I don't want you to date me. I don't want you to marry me. I don't want you to have kids with me. I just want you to break up with me.
"Picture Perfect", starring the great-haired one, Jennifer Aniston of "Friends", and directed by former "Moonlighting" executive producer Glenn Gordon Caron, is a by-the-book romantic comedy. It's a nice date movie, but it doesn't leave an impression on you.
I'm twenty-eight... I'm a big girl now!
Well I'm fifty-four, and I'll be dead soon!
It has all the elements off your fill-in-the-blank romantic comedy. Kate Mosley (Aniston) is a brilliant copy writer in Mercer Advertising, a career woman, 28, who is too busy at work to get good dates (as if), to the chagrin of her neurotic mother (Olympia Dukakis) who continues to harp her on getting married and having a child. She carries a torch for the stud of the office, Sam Mayfair (Kevin Bacon, further cementing his connections to everyone else in Hollywood in six degrees or less), but he spurns her advances, saying that she's 'not bad enough for him'-- he only sleeps with women who are married or have boyfriends. One weekend, she goes to a friend's wedding and comes to know Nick (Jay Mohr), the videographer for the wedding. From the minute they first meet, it's obvious that Nick likes her. Later on, during the bouquet toss, Kate is handed the bouquet and has a Polaroid taken with Nick, who caught the garter.
Kate, we work in advertising! I didn't lie... I sold!
When she is turned down for a promotion by Mr. Mercer (Kevin Dunn), who cites the lack of any ties that will ensure she shows up to work the next day (everyone else is either married or has a mortgage on a house that they can't afford, ensuring that they just won't leave Mercer Advertising on a lark). Her friend-with-the-best-intentions, Darcy (Illeana Douglas), then shows Mr. Mercer the Polaroid taken at the wedding and says that Nick is her fiancee. Mr. Mercer, seeing that Kate does have her life together, gives her the deserved promotion, and Kate perpetuates the fraud by not disputing Darcy's story (the foundation of many romantic comedies-- have the protagonist pretend to be someone they're not and become caught up in the psychological trap of competitive escalation).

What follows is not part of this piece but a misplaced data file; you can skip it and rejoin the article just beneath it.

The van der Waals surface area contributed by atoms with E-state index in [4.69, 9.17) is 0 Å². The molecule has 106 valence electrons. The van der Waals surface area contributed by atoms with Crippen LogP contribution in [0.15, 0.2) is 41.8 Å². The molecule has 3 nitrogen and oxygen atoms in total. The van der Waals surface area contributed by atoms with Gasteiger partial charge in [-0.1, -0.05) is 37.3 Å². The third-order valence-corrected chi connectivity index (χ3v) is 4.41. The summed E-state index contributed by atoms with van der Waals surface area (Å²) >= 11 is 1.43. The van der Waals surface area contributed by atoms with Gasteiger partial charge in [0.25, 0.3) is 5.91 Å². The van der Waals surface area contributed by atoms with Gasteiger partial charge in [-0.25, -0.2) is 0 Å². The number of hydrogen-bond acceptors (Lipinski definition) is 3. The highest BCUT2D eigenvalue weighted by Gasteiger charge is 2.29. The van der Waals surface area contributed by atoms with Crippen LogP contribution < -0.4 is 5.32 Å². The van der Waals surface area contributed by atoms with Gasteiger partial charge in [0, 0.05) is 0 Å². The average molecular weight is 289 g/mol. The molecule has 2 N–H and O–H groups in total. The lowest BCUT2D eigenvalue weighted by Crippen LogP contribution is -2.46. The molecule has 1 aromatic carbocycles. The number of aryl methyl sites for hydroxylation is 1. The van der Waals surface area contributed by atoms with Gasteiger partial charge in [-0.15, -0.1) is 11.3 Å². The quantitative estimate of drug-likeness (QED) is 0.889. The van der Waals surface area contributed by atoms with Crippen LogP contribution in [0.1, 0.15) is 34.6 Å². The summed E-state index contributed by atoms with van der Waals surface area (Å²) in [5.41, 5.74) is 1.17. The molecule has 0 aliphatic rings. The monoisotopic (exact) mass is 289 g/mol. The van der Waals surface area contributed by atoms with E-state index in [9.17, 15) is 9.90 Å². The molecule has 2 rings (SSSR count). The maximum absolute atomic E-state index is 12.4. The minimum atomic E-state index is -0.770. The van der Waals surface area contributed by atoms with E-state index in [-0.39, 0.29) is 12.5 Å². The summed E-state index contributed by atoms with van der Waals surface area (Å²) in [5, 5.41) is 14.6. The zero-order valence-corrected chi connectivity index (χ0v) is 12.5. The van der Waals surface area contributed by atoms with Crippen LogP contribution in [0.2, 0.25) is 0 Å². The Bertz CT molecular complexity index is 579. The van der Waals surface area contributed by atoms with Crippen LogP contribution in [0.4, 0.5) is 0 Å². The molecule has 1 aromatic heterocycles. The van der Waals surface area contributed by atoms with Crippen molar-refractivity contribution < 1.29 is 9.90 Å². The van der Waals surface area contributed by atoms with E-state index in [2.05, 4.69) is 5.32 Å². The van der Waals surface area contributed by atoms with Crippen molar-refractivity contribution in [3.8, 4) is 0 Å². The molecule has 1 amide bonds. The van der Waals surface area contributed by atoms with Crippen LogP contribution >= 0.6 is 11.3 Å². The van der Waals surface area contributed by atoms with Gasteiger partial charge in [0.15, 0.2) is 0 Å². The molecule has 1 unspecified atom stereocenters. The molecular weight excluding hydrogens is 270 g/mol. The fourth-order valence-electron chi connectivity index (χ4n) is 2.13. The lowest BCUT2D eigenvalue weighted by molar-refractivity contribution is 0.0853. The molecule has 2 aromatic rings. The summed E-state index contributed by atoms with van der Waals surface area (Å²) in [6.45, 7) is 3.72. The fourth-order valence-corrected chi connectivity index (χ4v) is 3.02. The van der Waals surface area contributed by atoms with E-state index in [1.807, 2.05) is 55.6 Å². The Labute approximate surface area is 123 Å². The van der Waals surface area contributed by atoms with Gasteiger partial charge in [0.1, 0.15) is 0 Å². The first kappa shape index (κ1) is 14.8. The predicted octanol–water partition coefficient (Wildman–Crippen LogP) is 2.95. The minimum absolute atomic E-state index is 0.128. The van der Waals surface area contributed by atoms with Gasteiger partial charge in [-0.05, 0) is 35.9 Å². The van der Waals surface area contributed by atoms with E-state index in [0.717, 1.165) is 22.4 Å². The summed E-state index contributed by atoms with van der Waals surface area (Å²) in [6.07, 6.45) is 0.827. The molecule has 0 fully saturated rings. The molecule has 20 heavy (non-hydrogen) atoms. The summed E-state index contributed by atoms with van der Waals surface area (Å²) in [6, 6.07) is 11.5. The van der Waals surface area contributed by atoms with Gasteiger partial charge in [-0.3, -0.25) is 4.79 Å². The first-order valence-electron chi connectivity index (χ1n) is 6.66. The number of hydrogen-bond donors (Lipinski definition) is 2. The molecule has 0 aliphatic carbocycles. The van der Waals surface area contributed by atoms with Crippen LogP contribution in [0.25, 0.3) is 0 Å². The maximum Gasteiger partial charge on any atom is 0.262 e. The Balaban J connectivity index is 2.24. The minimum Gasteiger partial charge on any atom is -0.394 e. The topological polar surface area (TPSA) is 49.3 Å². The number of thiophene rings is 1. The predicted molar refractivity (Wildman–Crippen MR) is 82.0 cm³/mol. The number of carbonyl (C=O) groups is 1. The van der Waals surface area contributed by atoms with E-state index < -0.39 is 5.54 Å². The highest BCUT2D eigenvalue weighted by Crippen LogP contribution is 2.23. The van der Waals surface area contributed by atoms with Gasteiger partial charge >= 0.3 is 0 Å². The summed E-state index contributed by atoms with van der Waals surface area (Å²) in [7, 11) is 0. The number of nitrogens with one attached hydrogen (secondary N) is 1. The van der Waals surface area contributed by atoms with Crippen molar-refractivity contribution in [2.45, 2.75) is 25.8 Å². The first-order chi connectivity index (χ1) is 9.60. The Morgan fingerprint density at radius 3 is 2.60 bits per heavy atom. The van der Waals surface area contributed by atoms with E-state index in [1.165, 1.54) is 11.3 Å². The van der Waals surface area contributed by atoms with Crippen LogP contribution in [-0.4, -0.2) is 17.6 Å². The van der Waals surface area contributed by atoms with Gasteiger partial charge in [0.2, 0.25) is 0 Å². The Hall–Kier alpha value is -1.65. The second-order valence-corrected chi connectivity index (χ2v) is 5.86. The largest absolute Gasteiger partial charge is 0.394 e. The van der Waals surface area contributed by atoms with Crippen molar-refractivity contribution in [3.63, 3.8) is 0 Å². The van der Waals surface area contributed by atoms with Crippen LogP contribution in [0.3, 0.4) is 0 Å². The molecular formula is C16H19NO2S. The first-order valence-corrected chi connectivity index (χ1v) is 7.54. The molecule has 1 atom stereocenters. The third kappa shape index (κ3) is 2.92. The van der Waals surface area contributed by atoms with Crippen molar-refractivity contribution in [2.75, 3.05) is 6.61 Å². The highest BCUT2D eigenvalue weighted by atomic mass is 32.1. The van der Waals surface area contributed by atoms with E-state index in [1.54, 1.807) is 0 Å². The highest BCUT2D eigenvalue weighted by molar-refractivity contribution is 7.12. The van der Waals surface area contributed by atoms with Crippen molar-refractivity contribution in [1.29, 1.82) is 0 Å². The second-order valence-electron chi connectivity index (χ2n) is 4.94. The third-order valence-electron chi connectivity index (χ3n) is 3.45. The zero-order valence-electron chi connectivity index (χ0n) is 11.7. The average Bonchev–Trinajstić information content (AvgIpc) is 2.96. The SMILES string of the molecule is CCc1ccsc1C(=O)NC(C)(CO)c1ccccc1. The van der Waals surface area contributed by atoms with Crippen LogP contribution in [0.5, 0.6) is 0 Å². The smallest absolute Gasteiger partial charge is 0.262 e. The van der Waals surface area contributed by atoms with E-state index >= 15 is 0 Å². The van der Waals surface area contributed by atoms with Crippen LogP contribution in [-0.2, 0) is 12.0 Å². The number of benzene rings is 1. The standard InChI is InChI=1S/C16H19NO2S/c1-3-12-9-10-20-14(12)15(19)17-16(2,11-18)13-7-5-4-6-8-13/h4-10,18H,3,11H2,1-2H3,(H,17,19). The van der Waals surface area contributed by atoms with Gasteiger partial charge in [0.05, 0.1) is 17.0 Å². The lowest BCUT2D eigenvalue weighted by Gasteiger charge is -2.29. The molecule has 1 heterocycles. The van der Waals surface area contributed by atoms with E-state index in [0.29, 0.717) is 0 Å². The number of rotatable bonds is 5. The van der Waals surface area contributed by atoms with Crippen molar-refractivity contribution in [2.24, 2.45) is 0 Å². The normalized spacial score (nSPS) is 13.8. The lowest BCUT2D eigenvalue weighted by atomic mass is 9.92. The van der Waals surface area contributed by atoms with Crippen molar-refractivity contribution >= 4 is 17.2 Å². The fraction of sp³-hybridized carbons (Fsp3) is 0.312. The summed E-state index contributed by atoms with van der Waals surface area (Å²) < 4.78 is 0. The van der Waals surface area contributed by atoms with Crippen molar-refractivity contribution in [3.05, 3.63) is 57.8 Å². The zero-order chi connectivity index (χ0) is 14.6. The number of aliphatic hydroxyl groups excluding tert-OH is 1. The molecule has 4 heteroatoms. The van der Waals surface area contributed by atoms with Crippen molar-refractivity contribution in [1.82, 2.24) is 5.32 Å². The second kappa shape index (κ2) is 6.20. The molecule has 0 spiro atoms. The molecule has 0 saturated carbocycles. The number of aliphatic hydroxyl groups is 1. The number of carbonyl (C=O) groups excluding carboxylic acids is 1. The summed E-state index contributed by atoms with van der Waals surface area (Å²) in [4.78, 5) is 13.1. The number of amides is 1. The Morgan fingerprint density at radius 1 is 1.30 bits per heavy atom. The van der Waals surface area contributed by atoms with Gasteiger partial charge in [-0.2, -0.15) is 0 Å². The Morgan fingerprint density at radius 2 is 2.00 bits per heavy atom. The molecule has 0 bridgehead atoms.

That's a fantastic dress!
I swear there was more of it when I was in the store.
Once news of her engagement circulates the office, Sam takes an interest in Kate, since being with her now holds an element of danger-- and they become lovers in an immoral relationship that really isn't as immoral as Sam believes. Things become really complicated when Nick, still unaware of his alleged engagement to Kate, rescues a child from a burning building and becomes a hero, his face plastered across the front pages of newspapers. Mr. Mercer is so astounded by Nick's act of heroism that he invites Kate and Nick to dinner. To bring an end to this charade, Kate tracks Nick down and hires him to pretend to be her fiancee. She hatches a plan to start a fight at the dinner so that they can break up in front of everyone. However, Nick is smitten with Kate, and may not go through with the plan. What's a girl to do?
He really wanted me... and I really wanted him. So we slept together. We had sex, Mom. The really dirty kind.
There there... that's enough of that... now tell me what really happened.
"Picture Perfect" doesn't break any new ground in the genre. The ho-hum direction is what you'd expect to see in any movie of this ilk (cue soft romantic ballad, intercut close-up between Nick and Kate in soft lighting as she talks about a special childhood memory, yah-dah-yah-dah-yah-dah), and it lacks the goofy charm of the irreverent musings of "My Best Friend's Wedding", the romantic comedy that's doing gangbusters right now. The main problem with "Picture Perfect" is that the plot requires the main characters to act irrationally to drive the story and create the comedic elements (Roger Ebert's 'idiot theory'). On the acting side, Jennifer Aniston is suited for the role, conveying the mannerisms of the entrapped, much like Sandra Bullock's performance in "While You Were Sleeping" (yet another romantic comedy about a protagonist passing herself off as someone else, only to fall in love with someone else than the one she was after). Jay Mohr manages to excel with the dearth of material he is given to work with, and the softer side he shows in PP is a startling contrast to the snake he played in "Jerry Maguire". There are a few memorable moments in the film, such as the hilarious 'big fight' during dinner with Mr. Mercer... but overall, "Picture Perfect" is nothing to write home about.
What if I didn't pick a fight with you tonight?